Conservatives must defend liberty



President Reagan famously remarked that the most chilling words in the English language were, “I’m from the government and I’m here to help”. I was broadly in favour of the lockdown measures at the beginning of this year, but now that they have turned us into a nation of hypochondriacs, glaring unforgivingly at anyone who coughs, judgementally tutting at whoever does not wear a mask, I have found myself thinking about President Reagan’s comment more and more. 

Notions of abstract liberty and the right to behave however we please, free from obstruction, have never really taken root in the British political imaginary; we are far too obsessed with fair play, and common sense. What we have always been keenly aware of, is the temptation of those who govern us to infringe on those liberties that do exist. 

The old proverb, “an Englishmen’s home is his castle”, has been fundamentally compromised by the government’s latest proclamation that there can be no more than six people in a private residence for social gatherings. Of course, this ancient liberty has been long eroded, and any appeals to Englishness are dismissed as racist or parochial, but the idea that the government can reach behind the front door of our private residence has always given us cause to recoil. 

Sir Roger Scruton argued that the virtue of private properties is the ability it gave us to both close a door on the outside world, and in doing so, choose what parts of that world we invited in. In other words, it gave us a freedom we had never had before, and it levelled an obligation squarely at the State to enshrine and protect this freedom. The dereliction of duty on the government’s behalf in this matter should not – and will not – be forgotten.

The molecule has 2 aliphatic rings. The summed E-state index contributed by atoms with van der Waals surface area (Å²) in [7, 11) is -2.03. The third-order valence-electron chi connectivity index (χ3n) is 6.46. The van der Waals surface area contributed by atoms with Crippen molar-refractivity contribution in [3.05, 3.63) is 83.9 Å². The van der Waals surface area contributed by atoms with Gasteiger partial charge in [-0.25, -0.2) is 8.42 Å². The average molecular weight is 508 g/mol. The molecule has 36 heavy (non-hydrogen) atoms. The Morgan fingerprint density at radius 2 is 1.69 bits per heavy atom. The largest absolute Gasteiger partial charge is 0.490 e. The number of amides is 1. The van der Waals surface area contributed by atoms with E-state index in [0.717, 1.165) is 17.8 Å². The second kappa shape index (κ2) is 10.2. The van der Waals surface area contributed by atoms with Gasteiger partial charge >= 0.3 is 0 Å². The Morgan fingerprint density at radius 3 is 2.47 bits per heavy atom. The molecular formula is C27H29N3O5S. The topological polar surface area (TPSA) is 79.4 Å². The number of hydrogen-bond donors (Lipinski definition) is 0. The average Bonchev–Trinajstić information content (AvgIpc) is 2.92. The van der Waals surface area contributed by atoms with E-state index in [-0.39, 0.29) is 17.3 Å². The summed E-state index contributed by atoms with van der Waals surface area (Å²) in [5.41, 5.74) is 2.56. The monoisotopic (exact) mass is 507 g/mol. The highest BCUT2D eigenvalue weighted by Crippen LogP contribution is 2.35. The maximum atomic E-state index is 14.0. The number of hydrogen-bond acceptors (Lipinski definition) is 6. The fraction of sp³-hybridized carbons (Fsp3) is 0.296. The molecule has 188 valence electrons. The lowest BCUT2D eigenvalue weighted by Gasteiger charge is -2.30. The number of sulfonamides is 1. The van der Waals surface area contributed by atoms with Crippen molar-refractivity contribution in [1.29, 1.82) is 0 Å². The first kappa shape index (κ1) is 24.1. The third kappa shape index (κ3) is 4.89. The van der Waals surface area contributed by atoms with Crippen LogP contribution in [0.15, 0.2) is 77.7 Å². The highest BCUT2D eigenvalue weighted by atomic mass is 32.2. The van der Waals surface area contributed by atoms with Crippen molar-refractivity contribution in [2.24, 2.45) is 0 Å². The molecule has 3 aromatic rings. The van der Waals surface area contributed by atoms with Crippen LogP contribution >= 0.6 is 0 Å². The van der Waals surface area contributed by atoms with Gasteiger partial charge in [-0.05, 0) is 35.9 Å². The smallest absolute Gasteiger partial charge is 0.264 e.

And what of public gatherings? The government’s existing measures – that groups of over 30 people can be broken up by the police – have hardly been enforced in the last few weeks, and where they have it has been inconsistent and in discrimination, ironically enough in the name of anti-racism. The inequality before the law evidences another drastic violation of the British inheritance that found its genesis, if not its maturity, in 1215 – but then, perhaps it should come as no surprise that this government is prepared to break the law. 

As I say, I’m not one for defending abstract ‘freedoms’ severed from their historical inheritance, but the Human Right to free association is one exception to this self-imposed rule. The reason is, this Right was actually discovered through long-standing tensions between the people and their governors, and is not technically a freedom in itself, but rather a guarantor of other freedoms that arise from it – put simply, your ‘freedom’ to associate (and disassociate) with whoever you wish, provides you with both the capacity to realise ‘concrete’ freedoms (freedom of speech and conscience, for instance), and a ‘shield’ placed between you and government. 

These ‘little platoons’, as Edmund Burke called them, provide a strong and reliable bulwark between you and the government, by lifting away your reliance on the State to provide your life with meaning. Now, we see this significant and historic liberty compromised by the untrammelled power of the State’s capacity to decide which associations are, and are not, legitimate. It also remains to be seen if this power will be wielded equally, or arbitrarily. 

The problem with crises is they allow the introduction of heretofore unthought-of measures, and the government can become intoxicated with the power these measures grant it. As the crisis passes away, government will search for another justification to their continuation, until they have become so commonplace, they will not need one. The coronavirus lockdown was justified to prevent the NHS from collapsing – note that this justification has disappeared from the narrative. 

Conservatives have a deep suspicion of government, but they have a deeper suspicion of chaos; but the worst of both worlds is chaotic government.

Jake Scott is the Editor of The Mallard, and a PhD researcher in political theory at the University of Birmingham. Follow him on twitter: @J_Scott_95